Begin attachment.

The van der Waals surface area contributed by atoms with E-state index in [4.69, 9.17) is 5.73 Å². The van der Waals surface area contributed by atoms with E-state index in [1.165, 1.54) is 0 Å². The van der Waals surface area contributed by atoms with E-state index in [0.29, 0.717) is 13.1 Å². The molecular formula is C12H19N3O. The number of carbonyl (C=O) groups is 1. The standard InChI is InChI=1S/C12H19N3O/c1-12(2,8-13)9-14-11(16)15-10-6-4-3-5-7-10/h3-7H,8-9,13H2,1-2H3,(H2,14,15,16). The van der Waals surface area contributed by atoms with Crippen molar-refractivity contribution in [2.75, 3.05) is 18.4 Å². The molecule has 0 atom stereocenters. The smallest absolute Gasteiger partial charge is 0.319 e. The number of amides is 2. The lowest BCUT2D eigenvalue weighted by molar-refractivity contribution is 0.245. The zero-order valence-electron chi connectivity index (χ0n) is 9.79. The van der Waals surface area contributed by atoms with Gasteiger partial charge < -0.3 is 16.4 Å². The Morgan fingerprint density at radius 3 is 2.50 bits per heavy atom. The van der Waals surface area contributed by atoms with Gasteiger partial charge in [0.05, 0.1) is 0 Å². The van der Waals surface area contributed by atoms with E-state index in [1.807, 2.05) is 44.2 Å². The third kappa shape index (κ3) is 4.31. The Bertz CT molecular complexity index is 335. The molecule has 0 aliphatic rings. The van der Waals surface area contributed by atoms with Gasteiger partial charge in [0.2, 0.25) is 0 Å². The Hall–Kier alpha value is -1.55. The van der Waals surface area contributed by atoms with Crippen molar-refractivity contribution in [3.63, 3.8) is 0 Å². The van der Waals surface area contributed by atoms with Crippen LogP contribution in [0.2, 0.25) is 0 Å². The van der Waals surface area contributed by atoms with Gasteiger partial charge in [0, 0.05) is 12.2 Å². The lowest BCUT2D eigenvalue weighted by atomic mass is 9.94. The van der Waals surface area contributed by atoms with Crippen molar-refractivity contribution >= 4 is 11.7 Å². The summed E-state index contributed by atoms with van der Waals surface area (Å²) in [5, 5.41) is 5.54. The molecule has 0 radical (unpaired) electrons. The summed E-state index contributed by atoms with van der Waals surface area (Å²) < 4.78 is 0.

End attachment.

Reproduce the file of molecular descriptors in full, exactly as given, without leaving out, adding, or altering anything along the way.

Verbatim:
The van der Waals surface area contributed by atoms with E-state index in [4.69, 9.17) is 5.73 Å². The van der Waals surface area contributed by atoms with E-state index in [1.165, 1.54) is 0 Å². The van der Waals surface area contributed by atoms with E-state index in [0.29, 0.717) is 13.1 Å². The molecular formula is C12H19N3O. The number of carbonyl (C=O) groups is 1. The standard InChI is InChI=1S/C12H19N3O/c1-12(2,8-13)9-14-11(16)15-10-6-4-3-5-7-10/h3-7H,8-9,13H2,1-2H3,(H2,14,15,16). The van der Waals surface area contributed by atoms with Crippen molar-refractivity contribution in [2.75, 3.05) is 18.4 Å². The molecule has 0 atom stereocenters. The smallest absolute Gasteiger partial charge is 0.319 e. The number of amides is 2. The lowest BCUT2D eigenvalue weighted by molar-refractivity contribution is 0.245. The zero-order valence-electron chi connectivity index (χ0n) is 9.79. The van der Waals surface area contributed by atoms with Gasteiger partial charge < -0.3 is 16.4 Å². The Morgan fingerprint density at radius 3 is 2.50 bits per heavy atom. The van der Waals surface area contributed by atoms with Gasteiger partial charge in [0.05, 0.1) is 0 Å². The van der Waals surface area contributed by atoms with E-state index in [1.807, 2.05) is 44.2 Å². The third kappa shape index (κ3) is 4.31. The Bertz CT molecular complexity index is 335. The molecule has 0 aliphatic rings. The van der Waals surface area contributed by atoms with Gasteiger partial charge in [0.2, 0.25) is 0 Å². The Hall–Kier alpha value is -1.55. The van der Waals surface area contributed by atoms with Crippen molar-refractivity contribution in [3.63, 3.8) is 0 Å². The van der Waals surface area contributed by atoms with Crippen LogP contribution in [0.2, 0.25) is 0 Å². The van der Waals surface area contributed by atoms with Gasteiger partial charge in [0, 0.05) is 12.2 Å². The lowest BCUT2D eigenvalue weighted by atomic mass is 9.94. The van der Waals surface area contributed by atoms with Crippen molar-refractivity contribution >= 4 is 11.7 Å². The summed E-state index contributed by atoms with van der Waals surface area (Å²) in [5, 5.41) is 5.54. The molecule has 0 radical (unpaired) electrons. The summed E-state index contributed by atoms with van der Waals surface area (Å²) < 4.78 is 0.